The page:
Opinion: The rent-a-quote Ashes

Australia

Australia have almost forgotten how to win in Test match cricket, and are not doing themselves any favours by calling England "dour, negative and boring", writes Tim Ellis.

Sir Geoffrey Boycott is well known for his oft-repeated phrases on Test Match Special during English summers. Such classics as "the best place to see fast bowling is from the non-strikers end" and "my gran could have hit that with her broom handle" are part of the Boycott lexicon. Perhaps they don't travel so well globally…

Given the special and specific circumstances of the back-to-back Ashes, the baton of rent-a-quote phrases has passed to Shane Warne for the coming Ashes down under. Warne appears to have taken on the mantle of Australia's unofficial PR attack dog, knocking the Poms down at any opportunity with repetitive attacks, even accusing them of being arrogant when they win. He has also, more subtly, stuck the boot into Ricky Pointing for losing three Ashes series.

How many times can the Shanemeister mention that Alastair Cook is a "negative captain" in the next two and a half weeks? In fact, sifting through the detritus of the previous series, there is plenty of material ripe for regurgitation.

One of the early favourites for media overkill will be the prospect of Stuart Broad copping it from the Aussie fans who have had four months to warm up their hate messages. When Broad merely copied most Australians by failing to walk at Trent Bridge, Darren Lehmann called on fans to "give it to him right from the word go". Stuart has helpfully fanned the flames by suggesting that if he had walked, England would have lost.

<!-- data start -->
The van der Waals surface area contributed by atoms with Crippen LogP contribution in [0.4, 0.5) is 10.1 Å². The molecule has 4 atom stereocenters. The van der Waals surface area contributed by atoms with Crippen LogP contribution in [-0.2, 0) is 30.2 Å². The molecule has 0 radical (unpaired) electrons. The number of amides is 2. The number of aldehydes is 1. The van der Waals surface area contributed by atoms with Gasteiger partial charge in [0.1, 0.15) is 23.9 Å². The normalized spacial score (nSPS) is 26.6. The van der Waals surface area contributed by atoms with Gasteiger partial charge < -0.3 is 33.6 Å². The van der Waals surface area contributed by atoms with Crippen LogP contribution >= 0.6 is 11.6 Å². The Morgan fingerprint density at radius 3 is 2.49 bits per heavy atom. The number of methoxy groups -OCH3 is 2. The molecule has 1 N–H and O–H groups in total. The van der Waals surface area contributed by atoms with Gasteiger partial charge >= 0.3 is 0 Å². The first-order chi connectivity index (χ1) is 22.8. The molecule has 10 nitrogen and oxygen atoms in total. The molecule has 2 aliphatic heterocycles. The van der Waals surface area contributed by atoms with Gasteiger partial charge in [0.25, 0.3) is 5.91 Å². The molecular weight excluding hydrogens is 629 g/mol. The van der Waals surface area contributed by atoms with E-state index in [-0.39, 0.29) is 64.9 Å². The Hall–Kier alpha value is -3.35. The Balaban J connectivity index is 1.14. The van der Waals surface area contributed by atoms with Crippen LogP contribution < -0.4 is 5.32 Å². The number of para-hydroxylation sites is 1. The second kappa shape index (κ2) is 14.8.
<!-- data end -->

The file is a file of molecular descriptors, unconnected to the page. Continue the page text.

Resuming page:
One early shot that Alastair Cook has already covered – he does have a vested interest – is that England's top order will have to perform. Warne reckons Root is going to "nick off a lot" at the top of the order and should be batting lower. England will insist that the faster pitches in Australia will suit the Yorshireman's backfoot style. His seven failures in 10 innings almost mirrored Ian Bell's difficulties back in 2005, although the 180 at Lord's ensured a decent series average. Expect the Root question to come up more than is healthy.

"We've got inside Jonathan Trott's head" will probably be another mantra that Warne will come up with in the phoney war. Trott used to dig up the crease for hours at a time but appears to have traded in this ability for uneasy cameos. Bell himself has been absolutely serene in the last two Ashes series, but the questions will remain about who is going to keep him company long enough to build those totals of 400 plus that England like to quote but not currently achieve.

Lehmann has tried to get under England's skin by calling them dour, but in actual fact the visitors need to rediscover their ability to grind opponents into the dust. That is the way they like to play. Ponting has waded into the argument by suggesting that England are past their peak while Australia are on the up. Given how many Australian cricket writers rewrote history during the last series, expect more of the same propaganda in their own backyard..

Australia and their advocates will repeat their assertion that they could and probably should have won the Tests at Old Trafford and Durham, having almost got over the line at Trent Bridge. It must frustrate them heavily that they were arguably on top in four of the matches but almost ended up 4-0 losers.

The question that not many Australians will want to reflect upon is whether their team have forgotten how to win. It will barely register on the column inches. Warne will certainly not dwell on it.

<b>Tim Ellis</b>

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